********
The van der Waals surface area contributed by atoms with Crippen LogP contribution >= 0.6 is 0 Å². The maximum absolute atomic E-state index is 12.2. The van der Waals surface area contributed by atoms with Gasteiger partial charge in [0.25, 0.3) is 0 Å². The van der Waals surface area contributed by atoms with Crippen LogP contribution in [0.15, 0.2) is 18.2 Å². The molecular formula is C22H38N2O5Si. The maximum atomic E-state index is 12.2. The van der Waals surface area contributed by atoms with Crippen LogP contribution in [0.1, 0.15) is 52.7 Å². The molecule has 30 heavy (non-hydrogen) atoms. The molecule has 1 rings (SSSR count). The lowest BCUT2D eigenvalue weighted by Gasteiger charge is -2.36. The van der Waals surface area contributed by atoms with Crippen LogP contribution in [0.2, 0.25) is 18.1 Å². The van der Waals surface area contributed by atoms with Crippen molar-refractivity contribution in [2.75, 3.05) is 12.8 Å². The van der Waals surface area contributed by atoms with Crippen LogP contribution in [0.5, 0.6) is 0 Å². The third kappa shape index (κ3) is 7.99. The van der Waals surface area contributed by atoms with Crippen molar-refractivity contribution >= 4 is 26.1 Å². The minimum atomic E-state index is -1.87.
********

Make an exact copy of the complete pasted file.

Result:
The van der Waals surface area contributed by atoms with Crippen LogP contribution >= 0.6 is 0 Å². The maximum absolute atomic E-state index is 12.2. The van der Waals surface area contributed by atoms with Gasteiger partial charge in [0.25, 0.3) is 0 Å². The van der Waals surface area contributed by atoms with Crippen LogP contribution in [0.15, 0.2) is 18.2 Å². The molecular formula is C22H38N2O5Si. The maximum atomic E-state index is 12.2. The van der Waals surface area contributed by atoms with Crippen LogP contribution in [0.1, 0.15) is 52.7 Å². The molecule has 30 heavy (non-hydrogen) atoms. The molecule has 1 rings (SSSR count). The lowest BCUT2D eigenvalue weighted by Gasteiger charge is -2.36. The van der Waals surface area contributed by atoms with Crippen LogP contribution in [0.2, 0.25) is 18.1 Å². The van der Waals surface area contributed by atoms with Crippen molar-refractivity contribution in [2.75, 3.05) is 12.8 Å². The van der Waals surface area contributed by atoms with Crippen LogP contribution in [0.5, 0.6) is 0 Å². The third kappa shape index (κ3) is 7.99. The van der Waals surface area contributed by atoms with Crippen molar-refractivity contribution >= 4 is 26.1 Å². The minimum atomic E-state index is -1.87.